NSW emergencies peaked during virus waves

A record number of people needing emergency care turned up at NSW public hospitals while ambulance response times dropped in the last quarter of 2021, during the COVID-19 Delta and Omicron waves.

The Bureau of Health Information quarterly report covering October to December documented NSW Health services during the peak of the Delta outbreak, including the emergence of the Omicron variant.

There were 763,257 emergency department attendances and 320,729 ambulance responses, the highest of any October to December quarter since BHI began reporting in 2010.

NSW ambulances responded to almost 9000 priority 1A cases, an increase of 21.3 per cent – or more than 1500 responses – compared with the same quarter in 2020. 

NSW Health said the median response time for the highest-priority cases was 8.8 minutes, within the 10-minute benchmark.

“The people of NSW continued to receive safe, high-quality care during this very challenging period … due to the outstanding efforts of our healthcare workers,” NSW Health executive director of system information and analytics branch Sharon Smith said.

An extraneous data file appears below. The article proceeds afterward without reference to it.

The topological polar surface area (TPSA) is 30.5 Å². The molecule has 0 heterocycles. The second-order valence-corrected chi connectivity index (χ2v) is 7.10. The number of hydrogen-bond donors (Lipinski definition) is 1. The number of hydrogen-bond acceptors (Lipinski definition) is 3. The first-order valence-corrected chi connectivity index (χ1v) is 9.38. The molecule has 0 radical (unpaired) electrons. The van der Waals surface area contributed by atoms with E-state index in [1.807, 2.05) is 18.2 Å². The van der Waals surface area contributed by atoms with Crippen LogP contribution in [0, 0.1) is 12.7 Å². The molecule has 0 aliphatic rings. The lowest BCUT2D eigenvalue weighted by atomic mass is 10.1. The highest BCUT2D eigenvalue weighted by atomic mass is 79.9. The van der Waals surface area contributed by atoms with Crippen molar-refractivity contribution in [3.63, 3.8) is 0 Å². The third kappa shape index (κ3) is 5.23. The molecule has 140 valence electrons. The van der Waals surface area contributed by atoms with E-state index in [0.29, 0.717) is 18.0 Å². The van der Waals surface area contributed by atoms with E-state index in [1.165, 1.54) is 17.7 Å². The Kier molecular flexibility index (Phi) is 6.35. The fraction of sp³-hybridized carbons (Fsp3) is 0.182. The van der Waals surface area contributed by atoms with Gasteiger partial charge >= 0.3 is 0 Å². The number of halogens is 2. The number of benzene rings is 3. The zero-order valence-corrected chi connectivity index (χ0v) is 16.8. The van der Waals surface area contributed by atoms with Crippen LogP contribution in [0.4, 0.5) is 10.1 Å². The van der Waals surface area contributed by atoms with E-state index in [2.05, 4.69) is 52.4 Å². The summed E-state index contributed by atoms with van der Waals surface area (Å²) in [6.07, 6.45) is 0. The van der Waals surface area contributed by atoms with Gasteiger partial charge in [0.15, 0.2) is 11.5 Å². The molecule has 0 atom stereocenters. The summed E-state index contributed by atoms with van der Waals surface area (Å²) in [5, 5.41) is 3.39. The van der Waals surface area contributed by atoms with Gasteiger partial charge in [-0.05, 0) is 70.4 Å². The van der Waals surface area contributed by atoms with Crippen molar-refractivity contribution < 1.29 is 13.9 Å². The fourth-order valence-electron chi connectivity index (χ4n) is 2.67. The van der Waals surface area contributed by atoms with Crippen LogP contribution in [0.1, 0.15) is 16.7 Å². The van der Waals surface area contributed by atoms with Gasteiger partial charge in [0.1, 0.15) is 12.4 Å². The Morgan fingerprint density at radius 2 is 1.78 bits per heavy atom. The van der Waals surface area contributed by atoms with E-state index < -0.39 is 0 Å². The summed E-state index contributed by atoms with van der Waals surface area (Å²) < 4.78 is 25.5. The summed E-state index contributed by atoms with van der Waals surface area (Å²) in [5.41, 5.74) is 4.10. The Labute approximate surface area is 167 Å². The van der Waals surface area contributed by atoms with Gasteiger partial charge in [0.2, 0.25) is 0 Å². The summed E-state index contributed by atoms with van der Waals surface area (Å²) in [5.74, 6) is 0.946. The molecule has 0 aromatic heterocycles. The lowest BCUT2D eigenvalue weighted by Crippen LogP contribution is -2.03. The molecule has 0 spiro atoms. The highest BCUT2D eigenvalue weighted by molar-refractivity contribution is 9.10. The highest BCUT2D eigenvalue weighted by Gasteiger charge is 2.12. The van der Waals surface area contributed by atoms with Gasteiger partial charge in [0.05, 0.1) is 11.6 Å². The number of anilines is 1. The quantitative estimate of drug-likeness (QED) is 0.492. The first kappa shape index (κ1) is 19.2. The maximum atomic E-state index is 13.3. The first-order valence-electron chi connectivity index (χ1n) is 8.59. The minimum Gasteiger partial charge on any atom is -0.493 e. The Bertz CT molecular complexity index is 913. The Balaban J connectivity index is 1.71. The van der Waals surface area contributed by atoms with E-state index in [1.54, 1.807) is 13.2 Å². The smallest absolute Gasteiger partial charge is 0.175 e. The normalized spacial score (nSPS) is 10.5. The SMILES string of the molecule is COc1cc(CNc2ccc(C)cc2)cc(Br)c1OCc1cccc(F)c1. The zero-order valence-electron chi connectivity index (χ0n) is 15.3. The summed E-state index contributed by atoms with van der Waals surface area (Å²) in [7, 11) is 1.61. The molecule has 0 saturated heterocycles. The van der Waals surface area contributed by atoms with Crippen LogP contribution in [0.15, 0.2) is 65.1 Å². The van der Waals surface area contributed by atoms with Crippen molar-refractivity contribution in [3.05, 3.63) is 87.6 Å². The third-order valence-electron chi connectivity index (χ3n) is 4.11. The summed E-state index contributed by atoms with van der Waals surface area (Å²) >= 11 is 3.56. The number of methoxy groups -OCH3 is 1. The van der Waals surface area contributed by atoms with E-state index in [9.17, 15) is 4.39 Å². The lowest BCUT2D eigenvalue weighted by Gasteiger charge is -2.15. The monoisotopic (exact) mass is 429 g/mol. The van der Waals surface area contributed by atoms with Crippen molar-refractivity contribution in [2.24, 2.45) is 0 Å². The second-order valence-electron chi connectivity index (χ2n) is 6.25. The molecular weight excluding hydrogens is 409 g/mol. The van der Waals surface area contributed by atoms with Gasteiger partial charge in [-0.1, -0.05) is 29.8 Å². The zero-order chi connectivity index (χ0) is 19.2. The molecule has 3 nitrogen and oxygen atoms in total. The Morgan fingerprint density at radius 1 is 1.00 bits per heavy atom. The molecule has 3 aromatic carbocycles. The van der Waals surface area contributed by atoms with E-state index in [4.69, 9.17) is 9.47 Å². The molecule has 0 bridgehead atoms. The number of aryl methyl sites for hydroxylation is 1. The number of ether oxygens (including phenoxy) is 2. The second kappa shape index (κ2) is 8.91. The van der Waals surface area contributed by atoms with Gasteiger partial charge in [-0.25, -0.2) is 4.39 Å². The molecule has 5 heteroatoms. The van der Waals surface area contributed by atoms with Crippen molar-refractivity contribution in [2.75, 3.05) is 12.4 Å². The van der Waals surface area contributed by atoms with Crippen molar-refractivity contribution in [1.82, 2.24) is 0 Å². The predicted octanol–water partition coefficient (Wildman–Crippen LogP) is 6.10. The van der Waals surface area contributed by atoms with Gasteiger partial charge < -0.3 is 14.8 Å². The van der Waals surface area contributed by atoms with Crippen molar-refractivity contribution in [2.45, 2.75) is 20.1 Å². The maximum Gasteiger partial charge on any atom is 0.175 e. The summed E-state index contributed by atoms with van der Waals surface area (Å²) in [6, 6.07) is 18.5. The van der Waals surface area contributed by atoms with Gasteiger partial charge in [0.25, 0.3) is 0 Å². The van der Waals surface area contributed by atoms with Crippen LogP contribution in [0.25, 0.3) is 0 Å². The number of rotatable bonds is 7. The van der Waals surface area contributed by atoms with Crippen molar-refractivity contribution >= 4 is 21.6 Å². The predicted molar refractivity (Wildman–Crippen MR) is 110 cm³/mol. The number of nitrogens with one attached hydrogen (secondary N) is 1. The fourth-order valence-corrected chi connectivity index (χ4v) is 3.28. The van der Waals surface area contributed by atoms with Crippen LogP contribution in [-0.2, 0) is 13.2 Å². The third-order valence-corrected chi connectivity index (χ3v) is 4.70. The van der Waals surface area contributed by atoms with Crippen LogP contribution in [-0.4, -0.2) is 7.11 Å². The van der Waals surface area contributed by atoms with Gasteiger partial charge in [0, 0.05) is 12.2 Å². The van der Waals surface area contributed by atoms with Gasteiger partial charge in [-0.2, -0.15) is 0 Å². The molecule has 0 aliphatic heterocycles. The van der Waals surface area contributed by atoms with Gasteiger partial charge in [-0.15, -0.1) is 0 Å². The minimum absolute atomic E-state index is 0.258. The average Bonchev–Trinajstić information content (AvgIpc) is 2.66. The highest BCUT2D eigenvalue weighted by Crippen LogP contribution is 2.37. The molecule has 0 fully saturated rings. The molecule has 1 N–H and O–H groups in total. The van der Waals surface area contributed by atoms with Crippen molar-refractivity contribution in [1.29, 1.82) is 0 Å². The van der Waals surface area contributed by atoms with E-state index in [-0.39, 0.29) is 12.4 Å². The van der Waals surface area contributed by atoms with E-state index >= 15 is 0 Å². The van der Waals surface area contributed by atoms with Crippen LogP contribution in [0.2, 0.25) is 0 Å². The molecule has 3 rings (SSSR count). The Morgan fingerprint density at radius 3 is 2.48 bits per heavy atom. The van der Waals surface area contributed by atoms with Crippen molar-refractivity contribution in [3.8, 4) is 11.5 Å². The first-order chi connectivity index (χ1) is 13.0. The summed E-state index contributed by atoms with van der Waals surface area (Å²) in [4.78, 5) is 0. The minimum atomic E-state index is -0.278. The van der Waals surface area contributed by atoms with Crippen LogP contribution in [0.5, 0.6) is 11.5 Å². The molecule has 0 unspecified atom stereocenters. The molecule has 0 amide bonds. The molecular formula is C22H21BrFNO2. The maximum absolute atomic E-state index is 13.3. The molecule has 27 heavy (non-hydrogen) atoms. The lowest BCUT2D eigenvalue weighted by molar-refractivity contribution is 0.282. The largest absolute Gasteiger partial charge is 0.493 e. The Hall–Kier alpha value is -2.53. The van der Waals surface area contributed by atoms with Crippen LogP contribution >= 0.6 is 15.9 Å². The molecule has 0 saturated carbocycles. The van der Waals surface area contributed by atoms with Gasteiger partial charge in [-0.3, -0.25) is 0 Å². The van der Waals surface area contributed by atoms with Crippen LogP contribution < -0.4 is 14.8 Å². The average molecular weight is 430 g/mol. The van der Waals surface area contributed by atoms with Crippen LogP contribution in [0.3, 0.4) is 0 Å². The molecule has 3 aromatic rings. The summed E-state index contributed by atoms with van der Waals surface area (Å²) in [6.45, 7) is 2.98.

“The impact of COVID-19 has unfortunately led to delays in some areas.”

Australian Paramedics Association NSW president Chris Kastelan said the response time for the highest priority (PIA) cases was the slowest on record in the October-December quarter.

Priority one and priority two patients waited an average of 14.1 and 25.1 minutes, respectively.

“Patients in NSW are waiting longer and longer for an ambulance, and it isn’t a temporary blip because of COVID – today’s figures map squarely onto a consistent downward trend over five years,” Mr Kastelan said.

“NSW deserves better than a government which looks the other way as our system plummets further into crisis.”

NSW paramedics went on strike in February and are preparing for more industrial action this month over staffing and pay, saying they are worked “to the bone”.

Elective surgery waiting lists reached 95,102 at the end of October but were still below the record 101,024 in June 2020, the BHI said.

There were 46,690 elective surgeries during the quarter but at the end of the year there were 10,770 patients who had waited longer than recommended.

NSW AMA president Danielle McMullen said it was no surprise there was a sharp increase in emergency department attendances from mid-December when COVID case numbers started to climb.

“Given the elective surgery suspension from August to October, it’s also not a surprise to find that wait times for semi-urgent elective surgery were the longest of any quarter since the BHI began reporting in 2010,” she said.


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